The multiple operations got Conner back on the field last fall, but he says he was only about 70 percent healthy. His explosion lacked while his reactions and his feet were a step slow. He switched to a lighter knee brace during the season, but Conner says just wearing one did more harm than good at times.

“It was frustrating,” says Conner, who had just 41 tackles last season. “With that brace on, it’s a target for teams to come to you. Just being out there, you had to watch yourself carefully. I couldn’t really just move around like I normally could without the brace, and it kind of slowed me down running or doing a lot more things that you normally would do.”

Conner went to Phoenix after the season to train at Performance Enhancement Professionals, which he credits for helping him move past the injury for good. Conner has shed the brace and says he no longer feels any pain in his knee, adding that it’s become less of a mental hurdle.

“When I go work out or anything, I get out there and just go,” Conner says. “I try not to have it on my mind.”

But it’s something NFL teams are constantly concerned about with Conner, who says the knee is “absolutely” the first topic of conversation. Conner got a chance to provide some answers earlier this month at Ole Miss’ pro day — Conner’s only opportunity to perform in front of league personnel before the draft since he wasn’t invited to the NFL scouting combine and didn’t work out privately for any teams.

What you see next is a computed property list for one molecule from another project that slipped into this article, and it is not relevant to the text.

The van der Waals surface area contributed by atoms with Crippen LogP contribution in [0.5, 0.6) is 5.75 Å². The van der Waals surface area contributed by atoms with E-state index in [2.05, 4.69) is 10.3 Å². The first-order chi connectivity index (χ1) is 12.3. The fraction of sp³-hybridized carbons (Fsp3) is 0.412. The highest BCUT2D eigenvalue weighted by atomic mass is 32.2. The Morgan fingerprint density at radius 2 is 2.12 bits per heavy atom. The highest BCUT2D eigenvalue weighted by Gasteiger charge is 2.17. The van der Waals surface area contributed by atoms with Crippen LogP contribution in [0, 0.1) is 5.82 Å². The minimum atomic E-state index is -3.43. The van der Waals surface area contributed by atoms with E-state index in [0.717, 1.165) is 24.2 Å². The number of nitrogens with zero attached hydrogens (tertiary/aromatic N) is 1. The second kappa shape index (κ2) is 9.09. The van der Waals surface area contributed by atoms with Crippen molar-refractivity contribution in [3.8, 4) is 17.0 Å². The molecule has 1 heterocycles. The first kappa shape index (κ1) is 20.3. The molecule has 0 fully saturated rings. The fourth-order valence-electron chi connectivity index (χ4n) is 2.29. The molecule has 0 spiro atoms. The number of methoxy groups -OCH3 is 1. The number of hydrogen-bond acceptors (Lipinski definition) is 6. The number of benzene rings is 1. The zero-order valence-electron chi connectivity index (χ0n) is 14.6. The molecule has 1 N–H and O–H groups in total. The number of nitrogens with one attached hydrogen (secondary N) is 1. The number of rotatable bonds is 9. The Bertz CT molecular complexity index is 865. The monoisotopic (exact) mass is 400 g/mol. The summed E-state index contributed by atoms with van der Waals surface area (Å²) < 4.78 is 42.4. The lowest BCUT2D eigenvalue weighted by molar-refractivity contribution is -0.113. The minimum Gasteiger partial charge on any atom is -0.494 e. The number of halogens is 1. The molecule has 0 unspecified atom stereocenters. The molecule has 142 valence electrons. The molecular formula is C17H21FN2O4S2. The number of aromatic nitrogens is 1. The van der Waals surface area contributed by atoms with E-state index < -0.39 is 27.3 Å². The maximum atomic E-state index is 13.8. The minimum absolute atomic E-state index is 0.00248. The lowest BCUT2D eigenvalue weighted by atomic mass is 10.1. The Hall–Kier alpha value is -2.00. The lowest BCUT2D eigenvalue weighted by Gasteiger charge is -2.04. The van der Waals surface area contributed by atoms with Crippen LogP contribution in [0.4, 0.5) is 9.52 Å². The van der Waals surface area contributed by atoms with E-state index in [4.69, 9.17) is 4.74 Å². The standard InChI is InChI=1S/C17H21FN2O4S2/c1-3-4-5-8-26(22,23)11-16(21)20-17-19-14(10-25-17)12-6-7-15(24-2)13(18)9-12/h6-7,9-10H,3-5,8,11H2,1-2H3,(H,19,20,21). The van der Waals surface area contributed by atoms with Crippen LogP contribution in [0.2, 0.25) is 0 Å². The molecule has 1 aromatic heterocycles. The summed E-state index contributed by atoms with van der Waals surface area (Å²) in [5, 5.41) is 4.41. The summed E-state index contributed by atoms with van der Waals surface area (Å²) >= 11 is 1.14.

With the brace gone, Conner ran the 40-yard dash in 4.75 seconds and did 15 repetitions of 225 pounds on the bench press. Playing with a physical edge comes naturally to Conner as a safety who’s spent most of his career attached to the box, but Conner, who had just one other interception in his four year at Ole Miss, is still working to improve his speed and range of motion in order to show teams he can keep up with NFL passing games.

“I’ve got to get back into man coverage and covering guys and twisting and turning on it,” Conner says. “It’s a process of getting back into it and just twisting and turning on it a lot.”

For now, the work is done. All Conner can do is wait.

He mentions the Cleveland Browns, New York Jets, Miami Dolphins and Las Vegas Raiders as other teams he’s had conversations with. If there’s a team that rivals the Broncos in keeping in contact with him the most, Conner says, it’s the Raiders.

But Conner isn’t going into the draft with any expectations. He knows he may have to go the free-agent route with so many teams skeptical about an injury that reduced Conner’s production to 58 tackles over his final two seasons with the Rebels.

Conner is set to graduate in May with that degree in general studies if football doesn’t work out, but he wants to give it that long-awaited shot at the next level first.

“It would be a blessing,” Conner says. “Everybody wants to make it to the NFL. It really doesn’t matter what round I go in as long as I just get a shot and be able to make it to the NFL.

“I just put it all in God’s hands and just wait until draft day. It’s right around the corner.”